Samuel O’Donnell: “It really means a lot for someone to take interest in your work.”
Sam O'Donnell is a painter and part-time church leader in Glasgow. He approached us with a promising community project: opening a gallery space in the city centre, to exhibit local painters.
Wed 06 Sep, 2023
Thanks to Sputnik Patrons, we’ve given a grant to painter Sam O’Donnell. Alongside pursuing his own craft, Sam is a part-time church leader in Glasgow, and he approached us with a promising community project: opening a gallery space in the city centre, to exhibit local painters. We’re supporting the launch exhibition, ‘Opening’, which runs from 15th to 29th September. We asked our friend Katrina Moss—who runs the Chaiya Arts Award—to speak to Sam about how this project came about.
We love the idea of Adelaide Place church giving part of their building over to the broader creative community. As Sam says, getting exhibited in a professional gallery space means a lot to an artist, and the spirit of generosity here exemplifies what Sputnik is about. If that inspires you too, why not join Patrons scheme for as little as £5/month.. and we can give out more micro-grants to artists like Sam, who are busy blessing the place they live.
Can you introduce yourself to our readers?
Hi, I’m Sam O’Donnell, I live up in Glasgow. I’ve been here for about 10 years now; I’m from Manchester originally, and I moved here to study at Glasgow School of Art. I’m a painter, but I’m also on staff here at a city centre church called Adelaide Place Baptist Church. So I paint part-time and work for the church part-time.
So tell us a bit more about the project that Sputnik is helping to fund.
So, I’m going to be launching a new gallery space, here in the church building. It’s going to be called ‘A Place’ gallery. Sputnik is helping with the launch exhibition, the first exhibition of the gallery, from the 15th to the 29th of September.
It’s coinciding with the Doors Open Days festival that happens in the city, where lots of buildings in the city are open to the public to explore. The exhibition has about 15 painters in it, who are based in Scotland or have significant ties to Glasgow.
The 15 artists that are taking part, are they artists that share your faith, or otherwise?
All the artists—they’re not people from the church, they’re all practising artists of varying degrees, people from all walks of life.
Are the exhibitions going to be based around a theme? And what was the catalyst behind the idea?
There’s no particular theme; this first exhibition is a group exhibition, just to get more people in the room, and get the gallery on the map a little. The idea in the future will be solo shows, with some of the artists I’ve already been talking to.
The impetus behind the galleries—it’s been a long road, an idea I’ve had for maybe 6 or 7 years. It’s coincided a little bit with what’s going on at the church, where we’ve recently completed some renovation works. So basically we have this room that’s off to the side of the church building, that’s not a liturgical space or a ‘worship’ space.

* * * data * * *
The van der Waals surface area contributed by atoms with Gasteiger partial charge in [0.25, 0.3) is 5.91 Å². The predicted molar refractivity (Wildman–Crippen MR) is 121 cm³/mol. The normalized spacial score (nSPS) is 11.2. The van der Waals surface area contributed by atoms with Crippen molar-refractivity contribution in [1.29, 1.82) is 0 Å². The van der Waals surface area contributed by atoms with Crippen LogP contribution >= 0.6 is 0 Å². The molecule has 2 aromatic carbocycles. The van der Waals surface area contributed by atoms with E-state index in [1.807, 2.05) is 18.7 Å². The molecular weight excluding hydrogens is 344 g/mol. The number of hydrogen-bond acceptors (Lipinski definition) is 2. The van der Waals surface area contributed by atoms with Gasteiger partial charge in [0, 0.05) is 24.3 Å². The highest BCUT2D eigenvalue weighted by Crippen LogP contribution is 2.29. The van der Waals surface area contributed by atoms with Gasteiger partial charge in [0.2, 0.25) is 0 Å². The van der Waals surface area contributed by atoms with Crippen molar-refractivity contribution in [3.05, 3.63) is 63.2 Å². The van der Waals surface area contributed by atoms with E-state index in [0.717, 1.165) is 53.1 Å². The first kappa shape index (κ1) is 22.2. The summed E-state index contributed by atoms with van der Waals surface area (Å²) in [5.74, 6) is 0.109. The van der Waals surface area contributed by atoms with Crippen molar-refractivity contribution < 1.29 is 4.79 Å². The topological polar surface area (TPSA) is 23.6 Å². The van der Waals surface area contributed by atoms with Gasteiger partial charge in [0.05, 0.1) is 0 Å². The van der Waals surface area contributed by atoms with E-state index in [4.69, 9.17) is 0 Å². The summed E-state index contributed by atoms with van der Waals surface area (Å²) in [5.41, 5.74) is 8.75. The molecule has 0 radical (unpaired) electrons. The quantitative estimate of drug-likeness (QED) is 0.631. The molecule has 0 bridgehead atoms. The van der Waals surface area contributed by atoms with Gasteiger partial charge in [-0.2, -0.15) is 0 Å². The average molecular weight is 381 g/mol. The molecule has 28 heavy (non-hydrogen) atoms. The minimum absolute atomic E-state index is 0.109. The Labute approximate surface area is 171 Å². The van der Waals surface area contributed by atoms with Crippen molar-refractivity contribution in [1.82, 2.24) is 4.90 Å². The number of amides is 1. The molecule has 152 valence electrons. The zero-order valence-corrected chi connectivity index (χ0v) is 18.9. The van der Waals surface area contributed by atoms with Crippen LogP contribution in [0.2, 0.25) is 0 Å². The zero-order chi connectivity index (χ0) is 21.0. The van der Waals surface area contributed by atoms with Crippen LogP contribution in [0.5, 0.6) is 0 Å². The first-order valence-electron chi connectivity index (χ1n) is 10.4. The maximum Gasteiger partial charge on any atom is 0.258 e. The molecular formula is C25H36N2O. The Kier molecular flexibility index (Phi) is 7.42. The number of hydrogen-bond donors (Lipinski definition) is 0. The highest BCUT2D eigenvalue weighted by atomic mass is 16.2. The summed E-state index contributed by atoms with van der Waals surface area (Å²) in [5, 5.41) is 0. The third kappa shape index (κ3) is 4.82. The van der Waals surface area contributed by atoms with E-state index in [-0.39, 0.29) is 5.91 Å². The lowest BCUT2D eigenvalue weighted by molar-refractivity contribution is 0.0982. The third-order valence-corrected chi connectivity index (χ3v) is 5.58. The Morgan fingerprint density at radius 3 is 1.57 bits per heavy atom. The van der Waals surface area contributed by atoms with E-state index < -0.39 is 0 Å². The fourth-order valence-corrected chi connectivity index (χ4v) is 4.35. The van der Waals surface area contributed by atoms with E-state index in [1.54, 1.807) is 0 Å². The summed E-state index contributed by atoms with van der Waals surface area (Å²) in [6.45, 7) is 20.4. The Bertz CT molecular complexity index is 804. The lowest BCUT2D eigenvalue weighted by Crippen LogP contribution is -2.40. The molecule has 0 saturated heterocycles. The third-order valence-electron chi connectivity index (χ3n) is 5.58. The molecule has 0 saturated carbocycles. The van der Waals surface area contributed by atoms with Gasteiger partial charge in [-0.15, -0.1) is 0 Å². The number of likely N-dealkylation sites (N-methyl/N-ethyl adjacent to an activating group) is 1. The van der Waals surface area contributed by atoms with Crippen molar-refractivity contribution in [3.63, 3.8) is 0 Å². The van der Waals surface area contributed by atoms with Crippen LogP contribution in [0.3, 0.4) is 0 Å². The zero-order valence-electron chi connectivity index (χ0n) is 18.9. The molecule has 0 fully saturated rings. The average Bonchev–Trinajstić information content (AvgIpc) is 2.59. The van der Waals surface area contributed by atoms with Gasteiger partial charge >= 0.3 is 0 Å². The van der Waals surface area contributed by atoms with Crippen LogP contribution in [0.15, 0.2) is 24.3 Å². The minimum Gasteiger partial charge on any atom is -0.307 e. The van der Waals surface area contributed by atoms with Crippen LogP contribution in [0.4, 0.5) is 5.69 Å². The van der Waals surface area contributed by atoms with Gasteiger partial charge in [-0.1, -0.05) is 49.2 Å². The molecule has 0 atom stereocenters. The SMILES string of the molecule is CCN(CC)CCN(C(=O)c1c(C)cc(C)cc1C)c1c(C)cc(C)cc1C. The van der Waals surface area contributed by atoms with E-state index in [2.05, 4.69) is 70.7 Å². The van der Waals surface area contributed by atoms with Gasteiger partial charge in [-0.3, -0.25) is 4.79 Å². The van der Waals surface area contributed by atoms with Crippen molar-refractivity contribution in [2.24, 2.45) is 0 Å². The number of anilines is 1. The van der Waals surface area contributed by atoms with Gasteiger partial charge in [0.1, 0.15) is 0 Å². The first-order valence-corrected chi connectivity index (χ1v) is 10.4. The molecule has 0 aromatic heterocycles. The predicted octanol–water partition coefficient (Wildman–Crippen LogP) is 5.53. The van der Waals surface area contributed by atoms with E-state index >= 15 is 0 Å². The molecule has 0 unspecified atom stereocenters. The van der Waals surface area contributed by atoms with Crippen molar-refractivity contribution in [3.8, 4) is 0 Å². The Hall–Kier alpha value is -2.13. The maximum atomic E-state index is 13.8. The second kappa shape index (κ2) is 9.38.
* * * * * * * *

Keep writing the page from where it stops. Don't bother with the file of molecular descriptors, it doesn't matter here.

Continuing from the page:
Like many artists I’m sure, straight after graduation I experienced very few opportunities. When things did finally come around, an exhibition or show I could be part of, it really meant a lot. It really means a lot to be approached, for someone to take interest in your work.
So I felt the church has the opportunity to do that, to offer something that’s generous to artists: to take interest in their work on their terms. And to do that with a gallery space that would be professional, that would make sense in the contemporary artist environment. To do that generously.
Everybody I’ve spoken to is so honoured and thrilled to be involved, so it’s been a really meaningful process.
I know from talking to artists that’s one of the hardest things—how you get connected to a gallery space, and get your work seen by a wider audience. I wondered how the church felt when you approached them about taking this space?
I’m lucky and privileged to be in a church that already values creativity and what creatives bring. I’ve been part of the church community about 10 years, and on staff for about 7 of those. My role has always been in the creative arts. So the church has already had an investment in that. And there’s always been an entrepreneurial spirit, to want to bless the city we’re part of.
So you do a mix of different styles in your own painting. What inspires your own personal creativity?
It maybe sounds strange to frame it this way, but one of the most important things for me is to make a commitment, and follow it through. When I was studying I felt like I had to make a decision to become a painter. Today there’s so many ways to be an artist, so many mediums you can work with. To make a decision to stick to one medium, and go the long distance in that art form – it’s quite a decision to make.
And so for me that’s then what inspires the creative field I’m in; I suppose I know what I’m there to do even when I’m not quite feeling it or if I don’t have any ideas. I know what I’m committed to, and that helps me to build the long distance.
In terms of my Christian faith as well, to make a lifelong step in faith is to make a decision in that way. So the things go hand in hand.